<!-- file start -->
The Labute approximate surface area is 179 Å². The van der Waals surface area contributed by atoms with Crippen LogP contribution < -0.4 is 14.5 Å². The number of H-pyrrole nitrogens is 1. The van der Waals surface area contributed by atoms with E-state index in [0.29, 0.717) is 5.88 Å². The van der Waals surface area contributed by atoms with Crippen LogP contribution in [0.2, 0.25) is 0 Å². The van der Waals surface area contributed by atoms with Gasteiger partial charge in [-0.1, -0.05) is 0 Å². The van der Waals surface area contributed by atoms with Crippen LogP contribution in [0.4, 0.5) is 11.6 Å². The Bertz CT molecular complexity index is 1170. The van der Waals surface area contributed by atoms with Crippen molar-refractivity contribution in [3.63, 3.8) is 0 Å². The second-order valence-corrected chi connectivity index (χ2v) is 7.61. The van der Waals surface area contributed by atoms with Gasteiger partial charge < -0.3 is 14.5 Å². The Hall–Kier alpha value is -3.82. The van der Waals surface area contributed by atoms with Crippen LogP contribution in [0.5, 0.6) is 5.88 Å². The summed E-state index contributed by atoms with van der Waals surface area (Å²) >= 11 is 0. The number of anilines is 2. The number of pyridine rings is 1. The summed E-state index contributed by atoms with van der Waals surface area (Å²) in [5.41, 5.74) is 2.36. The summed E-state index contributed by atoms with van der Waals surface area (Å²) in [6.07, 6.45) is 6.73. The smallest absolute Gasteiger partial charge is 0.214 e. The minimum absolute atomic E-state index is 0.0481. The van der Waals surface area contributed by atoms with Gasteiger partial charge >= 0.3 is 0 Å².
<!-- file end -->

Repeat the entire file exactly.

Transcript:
The Labute approximate surface area is 179 Å². The van der Waals surface area contributed by atoms with Crippen LogP contribution < -0.4 is 14.5 Å². The number of H-pyrrole nitrogens is 1. The van der Waals surface area contributed by atoms with E-state index in [0.29, 0.717) is 5.88 Å². The van der Waals surface area contributed by atoms with Crippen LogP contribution in [0.2, 0.25) is 0 Å². The van der Waals surface area contributed by atoms with Gasteiger partial charge in [-0.1, -0.05) is 0 Å². The van der Waals surface area contributed by atoms with Crippen LogP contribution in [0.4, 0.5) is 11.6 Å². The Bertz CT molecular complexity index is 1170. The van der Waals surface area contributed by atoms with Crippen molar-refractivity contribution in [3.63, 3.8) is 0 Å². The second-order valence-corrected chi connectivity index (χ2v) is 7.61. The van der Waals surface area contributed by atoms with Gasteiger partial charge < -0.3 is 14.5 Å². The Hall–Kier alpha value is -3.82. The van der Waals surface area contributed by atoms with Crippen LogP contribution in [0.5, 0.6) is 5.88 Å². The summed E-state index contributed by atoms with van der Waals surface area (Å²) >= 11 is 0. The number of anilines is 2. The number of pyridine rings is 1. The summed E-state index contributed by atoms with van der Waals surface area (Å²) in [5.41, 5.74) is 2.36. The summed E-state index contributed by atoms with van der Waals surface area (Å²) in [6.07, 6.45) is 6.73. The smallest absolute Gasteiger partial charge is 0.214 e. The minimum absolute atomic E-state index is 0.0481. The van der Waals surface area contributed by atoms with Gasteiger partial charge >= 0.3 is 0 Å².